Panel: Cell phones have much potential in classrooms


Then there are teachers who want to use mobile technology in the classroom but don’t know how to incorporate it into their curriculum, Keren-Kolb said.

Rogers acknowledged that allowing students to use cell phones in class could enable students to cheat, but he said teachers could focus on promoting digital literacy and have the students sign social contracts before they are allowed to use the phones.

“If a kid’s caught cheating, we don’t take the cell phone, we punish the student,” he said. “If a student is caught cheating using pen and paper, you don’t take the pen and paper.”

Common Sense Media also announced the release of a white paper, “Do Smart Phones = Smart Kids?,” which examines the positive and negative effects of mobile technology on kids, families, and schools.

Key findings include:

  • In 2009, 75 percent of teens had a cell phone, and mobile phone use is growing even faster among younger kids. These handheld devices are rapidly becoming mini-computers, enabling users to text, download apps, and access resources anywhere, anytime—and many kids are taking advantage of the opportunity.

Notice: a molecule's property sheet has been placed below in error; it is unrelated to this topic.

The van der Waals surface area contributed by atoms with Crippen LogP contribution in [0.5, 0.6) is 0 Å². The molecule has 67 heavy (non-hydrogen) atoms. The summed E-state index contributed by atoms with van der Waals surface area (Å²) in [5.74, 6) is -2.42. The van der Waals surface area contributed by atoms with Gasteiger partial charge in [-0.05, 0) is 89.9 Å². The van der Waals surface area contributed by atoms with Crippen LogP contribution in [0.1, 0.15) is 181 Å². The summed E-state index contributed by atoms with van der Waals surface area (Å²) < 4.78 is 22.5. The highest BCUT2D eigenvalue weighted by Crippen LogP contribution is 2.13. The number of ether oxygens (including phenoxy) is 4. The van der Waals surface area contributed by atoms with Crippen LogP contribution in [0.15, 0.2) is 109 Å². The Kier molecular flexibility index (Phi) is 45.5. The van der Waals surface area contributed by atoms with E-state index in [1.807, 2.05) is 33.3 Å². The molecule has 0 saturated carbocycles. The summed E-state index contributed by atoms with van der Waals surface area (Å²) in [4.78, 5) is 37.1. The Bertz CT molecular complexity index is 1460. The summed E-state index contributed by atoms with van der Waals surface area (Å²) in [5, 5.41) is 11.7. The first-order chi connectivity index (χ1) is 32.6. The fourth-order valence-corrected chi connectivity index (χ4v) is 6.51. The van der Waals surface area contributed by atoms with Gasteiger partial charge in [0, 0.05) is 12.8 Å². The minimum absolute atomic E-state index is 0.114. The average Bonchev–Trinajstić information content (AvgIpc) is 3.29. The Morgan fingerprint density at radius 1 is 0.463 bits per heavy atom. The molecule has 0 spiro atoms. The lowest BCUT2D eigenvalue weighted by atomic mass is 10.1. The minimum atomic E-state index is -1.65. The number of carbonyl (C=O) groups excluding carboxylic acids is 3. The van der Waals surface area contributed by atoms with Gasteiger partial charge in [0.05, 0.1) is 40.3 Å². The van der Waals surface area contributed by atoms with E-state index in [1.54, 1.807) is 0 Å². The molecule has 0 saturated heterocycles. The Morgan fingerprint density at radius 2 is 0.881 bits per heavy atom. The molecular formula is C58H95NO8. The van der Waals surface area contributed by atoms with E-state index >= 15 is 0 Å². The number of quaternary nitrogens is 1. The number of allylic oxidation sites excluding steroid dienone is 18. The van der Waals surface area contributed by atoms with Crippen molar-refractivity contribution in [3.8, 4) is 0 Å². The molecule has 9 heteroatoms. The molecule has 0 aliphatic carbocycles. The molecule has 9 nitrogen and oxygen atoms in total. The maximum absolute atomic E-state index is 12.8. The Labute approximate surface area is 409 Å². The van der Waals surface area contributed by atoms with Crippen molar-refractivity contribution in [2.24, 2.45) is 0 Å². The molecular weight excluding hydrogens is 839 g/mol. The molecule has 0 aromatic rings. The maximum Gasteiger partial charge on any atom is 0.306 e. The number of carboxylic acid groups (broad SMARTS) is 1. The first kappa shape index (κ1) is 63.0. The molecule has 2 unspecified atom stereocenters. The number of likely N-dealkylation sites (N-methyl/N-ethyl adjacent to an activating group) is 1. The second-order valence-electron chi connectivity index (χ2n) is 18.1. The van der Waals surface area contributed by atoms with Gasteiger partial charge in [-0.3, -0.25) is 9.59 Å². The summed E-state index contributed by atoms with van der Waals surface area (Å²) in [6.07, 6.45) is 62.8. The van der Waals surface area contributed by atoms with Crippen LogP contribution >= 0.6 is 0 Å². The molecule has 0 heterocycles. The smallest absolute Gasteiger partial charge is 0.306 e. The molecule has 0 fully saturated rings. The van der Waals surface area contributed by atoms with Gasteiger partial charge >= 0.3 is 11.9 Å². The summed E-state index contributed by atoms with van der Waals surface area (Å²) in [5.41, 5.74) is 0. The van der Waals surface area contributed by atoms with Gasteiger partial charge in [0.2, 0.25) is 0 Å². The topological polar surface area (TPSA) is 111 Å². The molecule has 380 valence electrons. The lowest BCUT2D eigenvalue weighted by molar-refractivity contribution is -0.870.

• U.S. teens send or receive more than 3,000 texts per month, on average.
  • While computers are still the main way to go online, about one in four teens gets online with the help of other devices, including cell phones, game consoles, or portable gaming.

The white paper recommends that parents think carefully about when kids need mobile phones and encourages them to set rules and limits on how and when to use them.

The paper also encourages educators to teach digital literacy and citizenship in K-12 schools, so all students learn how to use digital and mobile media in safe, smart, and responsible ways.

Links:

Common Sense Media

Passage Middle School

Note to readers:

Don’t forget to visit the Enterprising Instruction resource center. Using data to inform instruction is one of the Obama administration’s keys to effective school reform, and technology is helping a growing number of educators accurately identify their students’ needs and deliver targeted—and timely—interventions when appropriate. To benefit fully from such a data-driven instructional model, schools need a system for tying their instructional and administrative processes together—in effect, bringing an Enterprise Resource Planning (ERP) approach to the classroom. Go to:

Enterprising Instruction

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